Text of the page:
The Museum of HP Calculators

HP Forum Archive 05

 Asking for help about infinite-loop program to benchmark an HP48G+Message #1 Posted by Andrés C. Rodríguez (Argentina) on 5 Apr 2001, 10:50 a.m. I just bought a HP 48G+ just for collecting purposes. It looks almost new, but I am puzzled about the speed of this unit, most functions take more time than I expected (based on my HP41 and 42 experience). Perhaps it is right this way, I don’t know. I would like to run a simple benchmark to see if this particular unit is OK or not. On a HP 41, I’d write a simple program (infinite loop) just as: LBL 00 1 + GTO 00 and see how many iterations took place during, say, one minute. (In fact, on a HP 41 I would use automatic duplication of the T stack register, or use a ISG loop, but I am trying to keep this example very simple and clear) I’ve found (as expected) that none of my programming experience in HP25, HP41, HP42 or HP32Sii is of any help. While I am prepared to work through the manuals to learn the HP 48 programming model, I would appreciate any shortcut right now! :-) Could someone please let me know how to create and run a infinite loop program on a HP 48? If someone knows, what speed (iterations per minute) should I expect? Thank you in advance Andres

 Re: Asking for help about infinite-loop program to benchmark an HP48G+Message #2 Posted by Ernie Malaga on 5 Apr 2001, 3:22 p.m.,in response to message #1 by Andrés C. Rodríguez (Argentina) Try the following for infinite loops: WHILE 0 0 SAME REPEAT /* Body of loop here */ END Essentially, what's happening is that the loop will repeat for as long as 0 and 0 are the same (i.e., always). You can use DO...UNTIL instead: DO /* Body of loop here */ UNTIL 1 2 SAME END which will repeat the loop until 1=2 (i.e., will never stop). -EM

 Re: Asking for help about infinite-loop program to benchmark an HP48G+Message #3 Posted by Joe Panico on 5 Apr 2001, 3:29 p.m.,in response to message #1 by Andrés C. Rodríguez (Argentina) Andres, A good source for HP48 programs is www.hpcalc.org. Using a loop yields different results depending upon the manner a value is incremented. A basic "infinite" loop is: DO UNTIL 0 END This doesn't count a value. You could add something after the DO before the UNTIL such as: 'A' INCR DROP assuming the variable A exists or try a stack solution: 0 DO 1 + UNTIL 0 END Joe

 Thank you !!Message #4 Posted by Andrés C. Rodríguez (Argentina) on 5 Apr 2001, 4:17 p.m.,in response to message #1 by Andrés C. Rodríguez (Argentina) Thank you Ernie and Joe!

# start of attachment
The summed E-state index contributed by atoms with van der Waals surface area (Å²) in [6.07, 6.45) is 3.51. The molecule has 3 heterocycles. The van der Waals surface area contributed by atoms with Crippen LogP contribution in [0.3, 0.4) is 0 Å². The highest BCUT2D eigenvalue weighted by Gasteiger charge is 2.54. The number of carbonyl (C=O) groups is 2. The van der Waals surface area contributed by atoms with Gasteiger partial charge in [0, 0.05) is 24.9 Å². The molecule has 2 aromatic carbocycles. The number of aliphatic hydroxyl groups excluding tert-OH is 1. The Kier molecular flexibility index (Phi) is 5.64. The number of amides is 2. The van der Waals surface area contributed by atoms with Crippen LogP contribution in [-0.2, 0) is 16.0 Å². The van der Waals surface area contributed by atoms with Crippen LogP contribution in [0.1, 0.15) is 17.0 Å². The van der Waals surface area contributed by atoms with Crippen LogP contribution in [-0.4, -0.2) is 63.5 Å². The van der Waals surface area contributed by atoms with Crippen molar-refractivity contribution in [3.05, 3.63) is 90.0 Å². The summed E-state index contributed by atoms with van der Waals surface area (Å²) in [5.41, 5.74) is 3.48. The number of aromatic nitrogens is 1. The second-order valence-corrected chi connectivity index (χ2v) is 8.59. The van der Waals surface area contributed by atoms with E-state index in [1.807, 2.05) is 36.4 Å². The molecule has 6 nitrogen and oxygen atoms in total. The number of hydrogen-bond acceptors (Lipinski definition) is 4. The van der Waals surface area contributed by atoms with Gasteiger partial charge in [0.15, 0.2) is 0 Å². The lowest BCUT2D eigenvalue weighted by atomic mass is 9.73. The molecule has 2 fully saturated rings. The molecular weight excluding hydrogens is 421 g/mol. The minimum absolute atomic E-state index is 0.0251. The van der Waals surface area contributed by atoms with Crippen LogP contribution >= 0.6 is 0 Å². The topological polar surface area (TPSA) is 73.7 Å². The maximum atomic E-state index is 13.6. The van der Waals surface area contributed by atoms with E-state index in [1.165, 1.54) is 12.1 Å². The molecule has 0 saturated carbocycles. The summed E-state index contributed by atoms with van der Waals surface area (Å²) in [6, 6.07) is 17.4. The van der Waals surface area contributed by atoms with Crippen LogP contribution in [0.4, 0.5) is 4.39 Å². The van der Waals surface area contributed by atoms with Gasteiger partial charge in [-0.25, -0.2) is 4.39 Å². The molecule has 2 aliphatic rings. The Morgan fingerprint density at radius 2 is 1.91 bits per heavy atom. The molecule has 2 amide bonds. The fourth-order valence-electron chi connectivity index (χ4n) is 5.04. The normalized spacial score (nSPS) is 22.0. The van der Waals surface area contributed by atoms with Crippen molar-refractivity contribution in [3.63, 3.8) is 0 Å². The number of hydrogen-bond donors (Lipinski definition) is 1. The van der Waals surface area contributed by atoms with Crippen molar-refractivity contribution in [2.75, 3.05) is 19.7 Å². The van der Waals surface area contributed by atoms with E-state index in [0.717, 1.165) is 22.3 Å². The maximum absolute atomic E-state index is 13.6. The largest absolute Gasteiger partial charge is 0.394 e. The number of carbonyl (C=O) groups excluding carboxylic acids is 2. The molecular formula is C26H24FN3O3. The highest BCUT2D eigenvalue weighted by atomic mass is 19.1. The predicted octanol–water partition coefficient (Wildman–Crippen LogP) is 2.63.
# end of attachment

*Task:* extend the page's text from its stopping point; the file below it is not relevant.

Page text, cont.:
Just in case: Benchmark results (infinite loop)Message #5 Posted by Andrés C. Rodríguez (Argentina) on 6 Apr 2001, 9:17 a.m.,in response to message #1 by Andrés C. Rodríguez (Argentina) The simplest loop program (just add 1 to the x register and loop back) was run for 1 minute. The results are the number of iterations made by each model (approx): HP 41 C: 450 HP 42 S: 1750 HP 32 Sii: 3250 HP 48 G+: 11800 I don't have the exact numbers, I am posting this here just as an order of magnitude reference.

 Even fasterMessage #6 Posted by Joe Panico on 6 Apr 2001, 2:25 p.m.,in response to message #5 by Andrés C. Rodríguez (Argentina) Andres, Just for fun I tried the same loops in System RPL. This one did about 30,000 in one minute: ``` System RPL code %0 real number 0 BEGIN begin loop %1+ add real number 1 to item on stack ATTN? check if ON key is pressed UNTIL end of loop structure``` While this did about 50,000: ```ZERO binary integer zero BEGIN #1+ add binary integer 1 to item on stack ATTN? UNTIL``` I'm sure someone knowing assembly can acheive even greater performance. Joe

 Re: The 48 is fast compare to older calculators but...Message #7 Posted by Chan Tran on 6 Apr 2001, 5:17 p.m.,in response to message #5 by Andrés C. Rodríguez (Argentina) As you found out that the 48 would run programs much faster than the 41 or 42. However, you did mentioned that it seemed slow for most functions. I think the 48 is slower in manual calculation because it often has to do its garbage cleaning on its very large stack.

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